Stromal cells present in menstrual effluent may offer a noninvasive way to test for endometriosis
Peter K. Gregersen |
At a Glance
- Endometriosis is a common condition – but few researchers are focusing heavily on its diagnosis or treatment
- Currently, the only definitive endometriosis diagnostic is laparoscopic observation of lesions
- Stromal and natural killer cells present in menstrual blood may offer a new, noninvasive way of identifying patients with the disease
- In the future, cell characteristics may also help personalize treatment for these patients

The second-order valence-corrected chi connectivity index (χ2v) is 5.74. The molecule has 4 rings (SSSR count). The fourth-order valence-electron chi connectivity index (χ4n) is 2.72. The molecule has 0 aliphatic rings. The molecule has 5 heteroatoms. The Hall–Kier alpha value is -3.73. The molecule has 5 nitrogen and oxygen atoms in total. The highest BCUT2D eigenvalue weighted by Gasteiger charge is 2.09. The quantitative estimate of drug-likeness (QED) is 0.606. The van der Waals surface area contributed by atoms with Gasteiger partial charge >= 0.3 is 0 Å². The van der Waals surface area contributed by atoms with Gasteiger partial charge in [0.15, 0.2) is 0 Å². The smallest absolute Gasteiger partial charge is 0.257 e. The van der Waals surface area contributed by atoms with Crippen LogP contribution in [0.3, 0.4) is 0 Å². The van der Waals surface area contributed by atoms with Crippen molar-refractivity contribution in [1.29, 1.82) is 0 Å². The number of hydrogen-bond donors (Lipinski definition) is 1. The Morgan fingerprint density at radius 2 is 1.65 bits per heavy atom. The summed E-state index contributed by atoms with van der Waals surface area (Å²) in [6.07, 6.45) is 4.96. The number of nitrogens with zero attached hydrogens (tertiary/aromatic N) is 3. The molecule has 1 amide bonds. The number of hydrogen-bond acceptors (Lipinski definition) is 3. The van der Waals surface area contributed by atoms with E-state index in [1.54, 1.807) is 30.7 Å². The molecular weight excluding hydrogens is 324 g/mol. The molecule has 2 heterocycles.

When patients present with pelvic pain or infertility, it’s not often that a doctor’s first thought is endometriosis. It can be even more difficult to have such symptoms taken seriously when the level of pain seems so disproportionate to the disease – and when the gold standard for diagnosis is laparoscopy or uterine biopsy, many physicians hesitate to suggest such invasive interventions for what is frequently perceived as a minor issue. But endometriosis is, in fact, anything but – and, with menstrual effluent providing a potential new, noninvasive approach to testing, patients with the condition may soon receive the diagnosis and treatment they so desperately seek.
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